In hindsight, coming second place on “The Apprentice” opened up so many amazing opportunities. I was able to use my own funds as capital to start my hosiery brand, Bianca Miller London, and went on to write a number one best-selling business book with my husband, Byron Cole, who is also an entrepreneur. Our first book, “Self Made: The Definitive Guide to Business Start Up Success,” led to us starting our Self Made mentoring community, which ignited a joy I didn’t anticipate. Being a part of hundreds of businesses via mentoring is very fulfilling, I am excited to offer them the support and knowledge I wish I had starting up.
What has fuelled your drive and success?
I would say that being able to help people achieve their goals, has helped fuel my drive and my success. At its core, the knowledge I’ve acquired and the businesses I’ve built help other people to thrive, and that drives me. Also, I am driven by my lifestyle, I desire to live a certain lifestyle and creating that for myself and my family and building a legacy are important to me. It means having the flexibility to choose when I work, being able to work from where I want to and being able to work with the clients I want to work with. It also means being able to buy what I want and invest and save to build a stable future.
What lessons have you learned along the way?
There have been so many lessons along the way. Climbing the business ladder is no mean feat, sometimes you have to start from the bottom. I made lots of mistakes, such as having an office from the outset and a team of people. In hindsight I could have started from my kitchen table on my own. However, I’m not a believer in losses, only lessons. We all make mistakes or have obstacles, but it is the ability to continue and grow that makes the difference.
What lies in store for your future?
I am very excited about the future, our second book “The Business Survival Kit” will be released in September 2021. This book will talk about all of the challenges that occur when you’re running your business. Starting a business isn’t easy. In fact, it can be scary, exhausting, and demoralising. When it finally takes off, even though you’re fulfilling a lifelong dream, it can be a struggle to keep up with the rest of your life. Our new book focusses on how to cope with the inevitable stresses and strains along the way. The book will cover topics including, how to manage stress, anxiety and uncertainty, building your confidence, tackling impostor syndrome, maintaining a healthy work/life balance, building strong networks, nurturing your personal romantic relationships, goal setting, time management, building resilience and staying motivated (even in the midst of failure). These are things we often overlook and it’s important to undersand that starting a business will impact you and the people around you.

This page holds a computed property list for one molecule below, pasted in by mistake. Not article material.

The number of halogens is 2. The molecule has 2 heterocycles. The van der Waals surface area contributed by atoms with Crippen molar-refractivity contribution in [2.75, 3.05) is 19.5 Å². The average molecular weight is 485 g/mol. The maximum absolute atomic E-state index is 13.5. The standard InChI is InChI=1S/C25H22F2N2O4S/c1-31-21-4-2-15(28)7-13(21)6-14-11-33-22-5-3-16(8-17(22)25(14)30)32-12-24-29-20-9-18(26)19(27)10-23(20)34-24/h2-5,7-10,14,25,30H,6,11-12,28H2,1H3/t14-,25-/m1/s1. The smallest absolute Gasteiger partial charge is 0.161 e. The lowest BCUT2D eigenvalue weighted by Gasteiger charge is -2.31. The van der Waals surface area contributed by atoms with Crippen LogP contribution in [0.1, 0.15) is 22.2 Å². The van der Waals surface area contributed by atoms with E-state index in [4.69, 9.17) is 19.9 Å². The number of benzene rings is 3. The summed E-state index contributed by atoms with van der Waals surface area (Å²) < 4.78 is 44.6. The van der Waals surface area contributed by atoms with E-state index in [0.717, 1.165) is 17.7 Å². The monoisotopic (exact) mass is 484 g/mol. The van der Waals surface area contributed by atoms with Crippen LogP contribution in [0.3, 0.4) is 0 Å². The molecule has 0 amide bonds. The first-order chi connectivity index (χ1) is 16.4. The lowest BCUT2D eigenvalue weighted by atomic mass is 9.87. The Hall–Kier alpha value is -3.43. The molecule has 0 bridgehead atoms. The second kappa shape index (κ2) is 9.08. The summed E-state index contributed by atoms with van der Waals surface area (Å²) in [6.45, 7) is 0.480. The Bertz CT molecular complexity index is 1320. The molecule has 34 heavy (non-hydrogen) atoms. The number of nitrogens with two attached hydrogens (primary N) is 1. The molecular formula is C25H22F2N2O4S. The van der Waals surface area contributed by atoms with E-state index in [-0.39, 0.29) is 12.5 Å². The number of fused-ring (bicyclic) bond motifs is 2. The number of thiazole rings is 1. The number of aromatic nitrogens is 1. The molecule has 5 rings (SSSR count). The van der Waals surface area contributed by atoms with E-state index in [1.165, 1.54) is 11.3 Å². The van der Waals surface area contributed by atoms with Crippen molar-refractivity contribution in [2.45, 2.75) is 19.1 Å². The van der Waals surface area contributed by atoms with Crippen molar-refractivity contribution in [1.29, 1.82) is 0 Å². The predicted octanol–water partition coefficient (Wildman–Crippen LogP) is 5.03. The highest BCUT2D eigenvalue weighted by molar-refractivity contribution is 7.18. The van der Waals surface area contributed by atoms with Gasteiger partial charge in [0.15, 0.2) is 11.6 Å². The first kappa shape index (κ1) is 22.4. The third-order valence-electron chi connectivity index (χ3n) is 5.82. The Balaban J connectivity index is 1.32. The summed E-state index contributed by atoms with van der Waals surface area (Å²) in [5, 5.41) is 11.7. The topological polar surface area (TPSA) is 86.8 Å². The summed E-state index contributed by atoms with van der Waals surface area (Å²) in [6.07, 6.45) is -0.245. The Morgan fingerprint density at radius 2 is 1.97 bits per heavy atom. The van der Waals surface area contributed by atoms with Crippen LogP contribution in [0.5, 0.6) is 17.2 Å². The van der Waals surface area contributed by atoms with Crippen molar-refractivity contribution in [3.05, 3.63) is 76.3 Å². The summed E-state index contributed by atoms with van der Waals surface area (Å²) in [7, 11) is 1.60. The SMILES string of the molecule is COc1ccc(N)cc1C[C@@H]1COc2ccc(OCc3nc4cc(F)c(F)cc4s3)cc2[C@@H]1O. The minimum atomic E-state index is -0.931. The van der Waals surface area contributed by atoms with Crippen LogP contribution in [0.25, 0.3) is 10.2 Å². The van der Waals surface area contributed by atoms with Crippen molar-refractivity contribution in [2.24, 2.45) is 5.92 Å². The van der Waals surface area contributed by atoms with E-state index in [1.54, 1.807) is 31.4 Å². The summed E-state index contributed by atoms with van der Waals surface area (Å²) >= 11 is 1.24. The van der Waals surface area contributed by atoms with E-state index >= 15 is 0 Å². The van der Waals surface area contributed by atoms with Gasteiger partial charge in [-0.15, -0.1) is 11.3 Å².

I will also continue to build my existing businesses and I have invested in a variety of businesses which has given me another opportunity to help budding entrepreneurs and build a legacy.
What advice would you give to budding entrepreneurs?
For budding entrepreneurs, I advise you to put yourself and your idea out there. It’s important to do the research, but don’t be afraid to try and fail. In fact, I often say “fail fast.” Even if it’s a side hustle. during these times, it’s really important to think about how you can make more money and diversify your streams of income.
Get feedback. It’s important to test your product or service out with your target audience, and not just your family and friends. The tangible feedback is what will let you know if your business is viable.
Have your survival budget ready. I would advise you to work this out, so you can live while growing the business. It often takes longer than you first anticipated. Therefore, it’s paramount that you get your finances aligned. You will need to know what you’re offering, how much you are going to sell it for, how much you are going to get paid, how frequently you are going to get paid. All of this information is vital in ensuring your business is financially sound.
It’s important to use social media, with your business in mind. Don’t just focus on getting followers, ensure you are focused on getting potential customers, and growing your brand and your personal brand. It can be easy to get caught up in vanity metrics, such as followers, but you have to ask yourself “are those followers converting into money?” It’s important to focus on how you can use those followers to build the brand but also to add value. As the saying goes ‘information for free, implementation for a fee.”
Deliver excellent customer service, you don’t just want to have customers, you want raving fans. If you’re starting a business, you want to ensure you are providing a phenomenal customer experience and giving them value. Your customers are your mouthpiece and they will help you to gain more customers and traction. They are one of the cheapest marketing tools you will have, so make sure you are using that to your advantage.
Finally, enjoy it, entrepreneurship is a unique experience, so soak it all up and enjoy your journey.